The reason for his condemnation of such participation is that “however remote the original abortion, the creation and use of such abortion-tainted products continues to instrumentalize the bodies of murdered children, through cell lines once belonging to them.” Schneider delves into the argument further, answering questions about the principle of “double effect” and the Magisterium’s pronouncements on the matter.
Touching on many matters which have been the subject of confusion and error during the course of the Pope Francis pontificate, Schneider also presents a Catholic understanding of fraternity, a term much employed by the Pope:
A universal and naturalistic fraternity based on the bonds of blood and nature is the core of the condemned error of Freemasonry, which proposes ‘a universal religion, on which all men agree. It consists in being good, sincere, modest, and people of honor, by whatever denomination or particular belief that one can be distinguished.’
He succinctly outlines the Catholic and biological realities regarding the transgender ideology – “The male and female sexes are fundamental and unalterable biological realities, and the body of each person reveals whether they are a man or a woman” – and describes gender ideology as “a kind of Gnostic and ultimately Satanic dualism that must be rejected.”
Meanwhile, while the Synod on Synodality is raising and discussing the question of female deacons, Bishop Schneider outlines the consistent teaching on the matter:
What of those who clamor for the ordination of women as Catholic clergy?
They: 1. Oppose the divinely established order of the two sexes, each with its own specific mission; 2. Reject the hierarchical constitution of the Church; 3. Denigrate the unique dignity of Christian womanhood, consisting principally in motherhood, both physical and spiritual.
Presenting his work, Schneider recalled the Scriptural charge to preach the Gospel (1 Cor. 9:16) as well as the duty of a bishop to “maintain the deposit of faith, entire and incorrupt, as handed down by the apostles and professed by the Church everywhere and at all times.”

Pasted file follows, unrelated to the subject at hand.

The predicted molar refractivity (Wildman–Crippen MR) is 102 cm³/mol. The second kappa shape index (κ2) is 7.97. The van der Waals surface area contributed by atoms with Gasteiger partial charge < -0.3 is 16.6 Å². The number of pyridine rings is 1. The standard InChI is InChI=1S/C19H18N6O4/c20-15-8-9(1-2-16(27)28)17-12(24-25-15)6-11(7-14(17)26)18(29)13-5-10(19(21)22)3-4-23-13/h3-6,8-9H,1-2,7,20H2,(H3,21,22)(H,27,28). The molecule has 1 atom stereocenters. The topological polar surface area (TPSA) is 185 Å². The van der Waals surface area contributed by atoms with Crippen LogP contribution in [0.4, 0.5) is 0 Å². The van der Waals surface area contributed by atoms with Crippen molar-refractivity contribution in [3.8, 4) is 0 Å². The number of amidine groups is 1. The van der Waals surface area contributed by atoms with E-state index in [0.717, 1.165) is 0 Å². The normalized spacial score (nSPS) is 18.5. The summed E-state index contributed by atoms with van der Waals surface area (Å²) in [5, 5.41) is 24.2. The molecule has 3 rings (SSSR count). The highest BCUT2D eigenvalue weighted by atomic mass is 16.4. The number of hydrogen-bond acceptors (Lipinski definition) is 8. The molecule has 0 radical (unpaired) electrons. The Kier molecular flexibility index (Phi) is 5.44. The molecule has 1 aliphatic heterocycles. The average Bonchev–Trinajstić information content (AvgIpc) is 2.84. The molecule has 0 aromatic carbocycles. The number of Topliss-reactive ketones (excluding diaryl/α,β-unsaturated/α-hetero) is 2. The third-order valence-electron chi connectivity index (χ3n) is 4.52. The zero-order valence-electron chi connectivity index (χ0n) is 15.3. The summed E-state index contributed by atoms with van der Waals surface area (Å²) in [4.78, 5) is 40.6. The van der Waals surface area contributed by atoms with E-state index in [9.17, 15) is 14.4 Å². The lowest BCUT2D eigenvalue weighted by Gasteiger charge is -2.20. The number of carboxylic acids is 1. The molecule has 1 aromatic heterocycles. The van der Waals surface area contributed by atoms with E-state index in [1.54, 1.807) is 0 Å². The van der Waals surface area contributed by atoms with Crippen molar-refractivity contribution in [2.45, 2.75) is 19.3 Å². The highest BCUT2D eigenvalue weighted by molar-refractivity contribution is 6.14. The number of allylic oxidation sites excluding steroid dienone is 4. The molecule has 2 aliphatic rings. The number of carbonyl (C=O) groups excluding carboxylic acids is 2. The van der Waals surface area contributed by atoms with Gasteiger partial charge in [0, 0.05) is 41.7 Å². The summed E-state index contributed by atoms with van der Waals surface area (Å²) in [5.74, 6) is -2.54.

“I am compelled to respond to the requests of many sons and daughters of the Church who are perplexed by the widespread doctrinal confusion in the Church of our day,” he wrote.
I offer this work, Credo: Compendium of the Catholic Faith, to strengthen them in their faith and serve as a guide to the changeless teaching of the Church. Mindful of the episcopal duty to be a ‘nurturer of the Catholic and apostolic Faith’ (catholicae et apostolicae fidei cultoribus) as stated in the Canon of the Mass, I also wish to bear public witness to the continuity and integrity of the Catholic and apostolic doctrine.
Penning some lines of praise for the book are a number of notable Catholic prelates and scholars, including Cardinal Robert Sarah, the former prefect of the Congregation for Divine Worship and Discipline of the Sacraments, Tyler’s Bishop Joseph Strickland, and Dr. Scott Hahn.
“While I am sure that this book will serve Bishop Schneider’s aim of coming to the aid of those little ones ‘who are hungry for the bread of right doctrine,’ it will also prove to be an important tool in the essential missionary work of evangelization and apologetics, in announcing the Saving Truth of Jesus Christ in our world that so desperately needs it,” wrote Cardinal Sarah.